Springwood Park Dog Play Area

This dog park, located on Despard Avenue near Springwood Park in Parksville, offers a fenced exercise area with grass, and some trees for shade. You will also find running water for thirsty dogs, waste bags, garbage cans, benches, and a shelter with picnic tables for owners.

Civic Centre

Tucked in behind the Qualicum Beach Civic Centre complex you will find a lengthy network of designated off-leash trails. A waste bag dispenser is available, as well as garbage bins. The Civic Centre is located at 747 Jones Street.

Near the Qualicum Beach Airport

Across the street from the Qualicum Beach Airport entrance, at Rupert Road East and Bennett Road, you will find a designated off-leash area.

Extension Ridge trail - one of the unique walks on Vancouver Island.
Extension Ridge Trail

Regional District of Nanaimo

The Regional District of Nanaimo covers a wide area from Yellow Point (south of Nanaimo) to Deep Bay (north of Qualicum). While doing the research for this post, it was brought to my attention, that all RDN parks and trails are considered “off-leash”. The exception to this is Moorecroft Regional Park, and the two Regional campgrounds – Horne Lake and Descanso Bay.

However, as stated in their bylaws “dogs must remain under control at all times“. Which, for many dogs, means they may need to remain on a leash at all times!

While it’s acceptable to have your well-behaved dog off-leash within the RDN, there are very few locations (if any) that provide waste bags and/or garbage bins.  Which means you are required to pack it back out!

If you want your dog to get a little more exercise, check out these fantastic off-leash dog parks and trails in the Mid-Vancouver Island area.
Ammonite Falls

Acceptable RDN Off-Leash Areas

Even though the following areas are acceptable as being off-leash by the RDN, as with anything, if we abuse it we will lose it! So please be mindful when using these trails as an off-leash area.

The following areas designated as off-leash by the RDN are listed from South to North.

Nanaimo RDN Area Parks and Trails

Nanaimo River Regional Park

This 56 hectre property provides a network of developed trails through the woods and along the Nanaimo River. Park entrances are located on Fry Rd and Frey Rd.

Morden Colliery Regional Trail

This 3.4 km trail runs along an old rail grade, and connects Morden Colliery Provincial Park to Hemer Provincial Park. Please note: it’s ONLY the connecting trail that is off-leash. While you are at either Morden Colliery Provincial Park and/or Hemer Provincial Park your dog IS required to be on a leash at all times.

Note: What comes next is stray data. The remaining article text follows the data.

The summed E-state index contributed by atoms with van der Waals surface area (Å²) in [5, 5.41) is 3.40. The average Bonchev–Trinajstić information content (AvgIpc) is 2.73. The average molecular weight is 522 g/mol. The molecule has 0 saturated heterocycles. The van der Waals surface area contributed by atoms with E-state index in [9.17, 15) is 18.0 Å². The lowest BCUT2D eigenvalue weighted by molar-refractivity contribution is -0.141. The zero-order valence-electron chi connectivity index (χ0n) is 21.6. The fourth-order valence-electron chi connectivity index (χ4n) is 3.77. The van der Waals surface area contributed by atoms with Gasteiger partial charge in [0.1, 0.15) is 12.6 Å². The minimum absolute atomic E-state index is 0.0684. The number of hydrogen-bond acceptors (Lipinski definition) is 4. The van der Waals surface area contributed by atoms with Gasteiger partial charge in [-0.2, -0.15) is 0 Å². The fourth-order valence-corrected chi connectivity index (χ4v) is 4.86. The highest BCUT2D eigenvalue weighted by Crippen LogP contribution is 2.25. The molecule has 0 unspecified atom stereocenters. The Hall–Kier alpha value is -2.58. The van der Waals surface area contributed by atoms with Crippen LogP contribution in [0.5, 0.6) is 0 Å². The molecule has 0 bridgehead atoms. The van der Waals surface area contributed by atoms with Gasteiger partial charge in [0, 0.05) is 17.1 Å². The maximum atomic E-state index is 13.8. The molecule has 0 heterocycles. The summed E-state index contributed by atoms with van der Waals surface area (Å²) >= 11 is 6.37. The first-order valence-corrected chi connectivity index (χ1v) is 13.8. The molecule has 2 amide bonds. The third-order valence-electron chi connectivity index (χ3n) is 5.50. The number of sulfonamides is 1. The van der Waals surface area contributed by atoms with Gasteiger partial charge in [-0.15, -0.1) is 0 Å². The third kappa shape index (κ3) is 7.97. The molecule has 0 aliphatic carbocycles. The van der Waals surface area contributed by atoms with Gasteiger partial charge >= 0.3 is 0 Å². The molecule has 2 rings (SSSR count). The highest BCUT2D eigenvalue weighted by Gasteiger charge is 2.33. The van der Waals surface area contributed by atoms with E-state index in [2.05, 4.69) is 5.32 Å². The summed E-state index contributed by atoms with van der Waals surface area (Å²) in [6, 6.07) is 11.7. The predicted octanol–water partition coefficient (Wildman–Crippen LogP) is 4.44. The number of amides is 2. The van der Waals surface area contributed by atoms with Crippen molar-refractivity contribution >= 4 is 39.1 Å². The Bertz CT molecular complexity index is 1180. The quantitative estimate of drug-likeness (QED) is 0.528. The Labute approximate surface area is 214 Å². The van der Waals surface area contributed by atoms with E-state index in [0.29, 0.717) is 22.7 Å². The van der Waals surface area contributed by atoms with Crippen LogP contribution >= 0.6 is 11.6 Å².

Trans Canada Trail

Key links of this approximately 30-kilometre route include *Extension Ridge, Pipeline, White Pine, and *Haslam Creek Trails.

(*More information about Extension Ridge and Haslam Creek can be found in our Hidden Gems article).

Mount Benson Regional Park

There are lots of trails to explore around Mount Benson. But if you are looking to reach the top, expect rough mountainous terrain ranging from 457 metres to 1,006 meters above sea level.  The only authorized public access to this area is from the Witchcraft Lake Regional Trail (off Kilpatrick Road).

Ammonite Falls

The beautiful area also known as Benson Creek Falls Regional Park leads to a beautiful waterfall. However, in order to get to the creek bed, one must manoeuvre down a steep embankment equipped with a rope. So although many dog owners will opt out of heading down to the bottom of the waterfall, the 5 km hike is still worth the effort. Parking for this area is at the Creekside Place Community Park parking lot.

Top Bridge - one of the many hidden gems found on Vancouver Island
Top Bridge

Oceanside RDN Parks and Trails

Beachcomber Regional Park

This small one-hectare park, located in Nanoose (off Marina Way), leads down to a great beach perfect for exploring.

Top Bridge Regional Trail

This 5km trail connects Rathtrevor Beach Provincial Park (which is NOT an off-leash area) with the suspension bridge spanning the Englishman River.  

There are several entrances to this trail. This includes, Rathtrevor Beach Provincial Park; Industrial Way and Tuan Rd (one block inland from Hwy 19A); or, at Top Bridge (end of Chattell Rd near the truck scales). Alternatively, go to the end of Allsbrook Rd (off Bellevue Rd, off Hwy 4A).

Mount Arrowsmith Massif Regional Park

This regional park covers over 1300 acres of land and includes both Mount Arrowsmith and Mount Cokely. There is a vast network of long-standing alpine trails for the intermediate and experienced hikers. The park is accessible by climbing Arrowsmith CPR Regional Trail, and hiking through the Alberni-Clayoquot Regional District’s Mount Arrowsmith Regional Park.

Arrowsmith CPR Regional Trail